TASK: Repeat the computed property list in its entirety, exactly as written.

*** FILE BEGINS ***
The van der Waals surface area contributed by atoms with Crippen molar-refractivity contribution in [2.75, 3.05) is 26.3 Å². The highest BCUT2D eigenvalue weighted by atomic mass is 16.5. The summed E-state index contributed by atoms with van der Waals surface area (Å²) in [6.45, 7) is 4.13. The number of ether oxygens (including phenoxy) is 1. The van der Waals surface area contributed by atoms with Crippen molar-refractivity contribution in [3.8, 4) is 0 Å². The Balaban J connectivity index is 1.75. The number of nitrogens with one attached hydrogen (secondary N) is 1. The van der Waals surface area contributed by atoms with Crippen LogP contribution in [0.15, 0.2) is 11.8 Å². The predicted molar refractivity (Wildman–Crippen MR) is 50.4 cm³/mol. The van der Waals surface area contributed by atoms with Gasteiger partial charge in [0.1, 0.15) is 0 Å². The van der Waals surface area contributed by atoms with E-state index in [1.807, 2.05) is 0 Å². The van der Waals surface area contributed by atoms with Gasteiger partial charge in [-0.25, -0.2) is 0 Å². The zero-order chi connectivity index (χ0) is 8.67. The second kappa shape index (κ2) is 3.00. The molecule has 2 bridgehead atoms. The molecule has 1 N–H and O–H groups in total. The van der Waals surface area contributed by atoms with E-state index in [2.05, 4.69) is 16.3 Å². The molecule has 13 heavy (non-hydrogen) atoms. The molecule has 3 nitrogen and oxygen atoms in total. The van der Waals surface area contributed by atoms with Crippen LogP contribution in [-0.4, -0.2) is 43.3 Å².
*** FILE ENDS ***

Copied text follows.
The van der Waals surface area contributed by atoms with Crippen molar-refractivity contribution in [2.75, 3.05) is 26.3 Å². The highest BCUT2D eigenvalue weighted by atomic mass is 16.5. The summed E-state index contributed by atoms with van der Waals surface area (Å²) in [6.45, 7) is 4.13. The number of ether oxygens (including phenoxy) is 1. The van der Waals surface area contributed by atoms with Crippen molar-refractivity contribution in [3.8, 4) is 0 Å². The Balaban J connectivity index is 1.75. The number of nitrogens with one attached hydrogen (secondary N) is 1. The van der Waals surface area contributed by atoms with Crippen LogP contribution in [0.15, 0.2) is 11.8 Å². The predicted molar refractivity (Wildman–Crippen MR) is 50.4 cm³/mol. The van der Waals surface area contributed by atoms with Gasteiger partial charge in [0.1, 0.15) is 0 Å². The van der Waals surface area contributed by atoms with E-state index in [1.807, 2.05) is 0 Å². The van der Waals surface area contributed by atoms with Gasteiger partial charge in [-0.25, -0.2) is 0 Å². The zero-order chi connectivity index (χ0) is 8.67. The second kappa shape index (κ2) is 3.00. The molecule has 2 bridgehead atoms. The molecule has 1 N–H and O–H groups in total. The van der Waals surface area contributed by atoms with E-state index in [2.05, 4.69) is 16.3 Å². The molecule has 13 heavy (non-hydrogen) atoms. The molecule has 3 nitrogen and oxygen atoms in total. The van der Waals surface area contributed by atoms with Crippen LogP contribution in [-0.4, -0.2) is 43.3 Å².